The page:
ANNAPOLIS, Md. — Maryland Gov. Larry Hogan on Friday announced plans aimed at phasing in a safe and gradual approach to reopening the state when key indicators involving the coronavirus drop.

Maryland is expected to continue to see an increasing number of cases, because the state is increasing testing. For the purposes of recovery, the governor said the state is most focused on the rate of hospitalizations and the number of patients admitted to intensive care.

The state reported Friday that there have been a total of 16,616 cases of the virus so far in Maryland, with an increase of 879 cases compared with the day before. There have been 723 confirmed deaths from COVID-19 in the state. That’s 43 more deaths than Thursday.

The plan calls for people who are currently teleworking to continue to do so for the duration of a state of emergency. Social distancing and requirements to wear masks also would continue until the state of emergency ends.

In the first stage of the plan Hogan is calling "Maryland Strong: Roadmap to Recovery,” a stay-at-home order would be lifted. It would enable some small shops and certain small businesses to open. Elective medical and dental procedures at ambulatory, outpatient and medical offices would be allowed, as would limited attendance at outdoor religious gatherings. Recreational boating, fishing, golf, hiking and hunting also would be permitted.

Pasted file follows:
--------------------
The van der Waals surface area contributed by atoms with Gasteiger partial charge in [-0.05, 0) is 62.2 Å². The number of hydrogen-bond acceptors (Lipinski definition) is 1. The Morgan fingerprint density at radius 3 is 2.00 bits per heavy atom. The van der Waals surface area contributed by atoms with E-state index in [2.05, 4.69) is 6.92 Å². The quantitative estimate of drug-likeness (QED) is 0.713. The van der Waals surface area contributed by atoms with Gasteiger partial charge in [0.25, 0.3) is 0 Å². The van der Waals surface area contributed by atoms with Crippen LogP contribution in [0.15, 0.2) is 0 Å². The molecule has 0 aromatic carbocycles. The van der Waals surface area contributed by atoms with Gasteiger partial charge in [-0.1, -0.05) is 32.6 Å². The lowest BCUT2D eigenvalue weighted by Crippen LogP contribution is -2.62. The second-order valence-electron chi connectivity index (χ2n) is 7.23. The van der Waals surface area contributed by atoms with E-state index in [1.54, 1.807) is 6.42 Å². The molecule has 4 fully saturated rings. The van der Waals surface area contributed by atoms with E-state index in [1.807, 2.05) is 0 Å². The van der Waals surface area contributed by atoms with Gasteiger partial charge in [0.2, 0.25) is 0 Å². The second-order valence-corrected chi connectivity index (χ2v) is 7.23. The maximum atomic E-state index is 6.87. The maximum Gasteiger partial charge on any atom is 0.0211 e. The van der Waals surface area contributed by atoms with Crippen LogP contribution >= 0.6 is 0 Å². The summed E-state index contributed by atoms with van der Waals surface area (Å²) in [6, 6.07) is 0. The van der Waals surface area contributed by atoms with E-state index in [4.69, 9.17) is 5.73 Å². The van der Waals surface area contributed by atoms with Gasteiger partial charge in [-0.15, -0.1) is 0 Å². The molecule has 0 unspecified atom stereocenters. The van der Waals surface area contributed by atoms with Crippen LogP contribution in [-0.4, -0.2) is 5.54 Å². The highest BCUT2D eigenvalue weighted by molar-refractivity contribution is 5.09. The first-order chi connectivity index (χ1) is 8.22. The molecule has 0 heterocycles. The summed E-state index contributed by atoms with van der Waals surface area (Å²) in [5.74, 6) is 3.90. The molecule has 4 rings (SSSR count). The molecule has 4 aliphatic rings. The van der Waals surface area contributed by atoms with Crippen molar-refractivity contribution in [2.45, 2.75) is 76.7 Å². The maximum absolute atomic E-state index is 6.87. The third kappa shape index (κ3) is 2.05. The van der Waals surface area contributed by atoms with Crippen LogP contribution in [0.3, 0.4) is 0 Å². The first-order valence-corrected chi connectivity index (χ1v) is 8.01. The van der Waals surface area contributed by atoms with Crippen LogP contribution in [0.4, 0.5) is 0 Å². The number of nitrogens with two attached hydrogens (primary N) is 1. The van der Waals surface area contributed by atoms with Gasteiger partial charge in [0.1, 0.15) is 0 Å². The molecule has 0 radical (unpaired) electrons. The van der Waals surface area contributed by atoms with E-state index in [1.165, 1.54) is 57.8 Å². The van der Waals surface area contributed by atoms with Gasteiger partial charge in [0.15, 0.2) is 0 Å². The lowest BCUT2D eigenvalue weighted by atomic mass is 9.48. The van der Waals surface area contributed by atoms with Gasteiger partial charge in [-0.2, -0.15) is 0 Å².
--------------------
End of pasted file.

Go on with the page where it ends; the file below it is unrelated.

The governor noted the state has made progress in four major areas that need to be firmly in place before the state can consider lifting restrictions. Those include expanding testing capability, increasing hospital surge capacity, acquiring more personal protective equipment and a robust contact tracing operation.

The governor said the second stage of the plan will enable a large number of businesses and activities to come back online. Businesses that reopen during this period will need to comply with strict physical distancing and appropriate masking requirements. The stage includes numerous steps over many weeks toward recovery. It would include raising the cap on social gatherings and allowing indoor religious gatherings. Restaurants and bars could open with restrictions.

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